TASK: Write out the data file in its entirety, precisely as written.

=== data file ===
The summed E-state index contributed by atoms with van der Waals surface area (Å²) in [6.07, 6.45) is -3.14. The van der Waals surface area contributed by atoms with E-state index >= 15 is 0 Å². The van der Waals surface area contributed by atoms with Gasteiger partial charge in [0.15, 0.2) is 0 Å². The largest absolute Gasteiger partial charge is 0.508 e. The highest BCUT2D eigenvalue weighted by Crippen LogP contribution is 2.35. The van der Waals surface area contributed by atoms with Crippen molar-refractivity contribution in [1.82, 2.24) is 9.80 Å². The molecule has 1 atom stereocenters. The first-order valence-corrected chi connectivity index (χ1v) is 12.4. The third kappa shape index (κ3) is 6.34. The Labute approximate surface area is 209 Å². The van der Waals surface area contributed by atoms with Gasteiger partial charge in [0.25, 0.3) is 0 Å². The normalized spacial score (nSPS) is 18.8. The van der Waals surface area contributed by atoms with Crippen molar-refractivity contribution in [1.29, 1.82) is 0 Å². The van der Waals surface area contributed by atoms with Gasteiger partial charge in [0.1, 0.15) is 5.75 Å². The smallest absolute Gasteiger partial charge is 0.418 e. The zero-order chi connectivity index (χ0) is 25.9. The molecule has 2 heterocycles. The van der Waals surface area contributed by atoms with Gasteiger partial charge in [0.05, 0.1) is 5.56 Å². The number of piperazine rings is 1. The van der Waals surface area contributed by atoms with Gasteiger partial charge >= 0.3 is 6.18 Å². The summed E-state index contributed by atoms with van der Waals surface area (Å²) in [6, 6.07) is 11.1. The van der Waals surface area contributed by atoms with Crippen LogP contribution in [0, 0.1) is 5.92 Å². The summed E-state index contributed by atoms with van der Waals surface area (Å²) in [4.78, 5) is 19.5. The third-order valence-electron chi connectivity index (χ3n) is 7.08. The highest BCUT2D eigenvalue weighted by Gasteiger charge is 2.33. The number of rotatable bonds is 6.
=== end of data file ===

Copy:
The summed E-state index contributed by atoms with van der Waals surface area (Å²) in [6.07, 6.45) is -3.14. The van der Waals surface area contributed by atoms with E-state index >= 15 is 0 Å². The van der Waals surface area contributed by atoms with Gasteiger partial charge in [0.15, 0.2) is 0 Å². The largest absolute Gasteiger partial charge is 0.508 e. The highest BCUT2D eigenvalue weighted by Crippen LogP contribution is 2.35. The van der Waals surface area contributed by atoms with Crippen molar-refractivity contribution in [1.82, 2.24) is 9.80 Å². The molecule has 1 atom stereocenters. The first-order valence-corrected chi connectivity index (χ1v) is 12.4. The third kappa shape index (κ3) is 6.34. The Labute approximate surface area is 209 Å². The van der Waals surface area contributed by atoms with Gasteiger partial charge in [0.25, 0.3) is 0 Å². The normalized spacial score (nSPS) is 18.8. The van der Waals surface area contributed by atoms with Crippen molar-refractivity contribution in [1.29, 1.82) is 0 Å². The van der Waals surface area contributed by atoms with Gasteiger partial charge in [0.1, 0.15) is 5.75 Å². The smallest absolute Gasteiger partial charge is 0.418 e. The zero-order chi connectivity index (χ0) is 25.9. The molecule has 2 heterocycles. The van der Waals surface area contributed by atoms with Gasteiger partial charge in [0.05, 0.1) is 5.56 Å². The number of piperazine rings is 1. The van der Waals surface area contributed by atoms with Gasteiger partial charge >= 0.3 is 6.18 Å². The summed E-state index contributed by atoms with van der Waals surface area (Å²) in [6, 6.07) is 11.1. The van der Waals surface area contributed by atoms with Crippen LogP contribution in [0, 0.1) is 5.92 Å². The summed E-state index contributed by atoms with van der Waals surface area (Å²) in [4.78, 5) is 19.5. The third-order valence-electron chi connectivity index (χ3n) is 7.08. The highest BCUT2D eigenvalue weighted by Gasteiger charge is 2.33. The number of rotatable bonds is 6.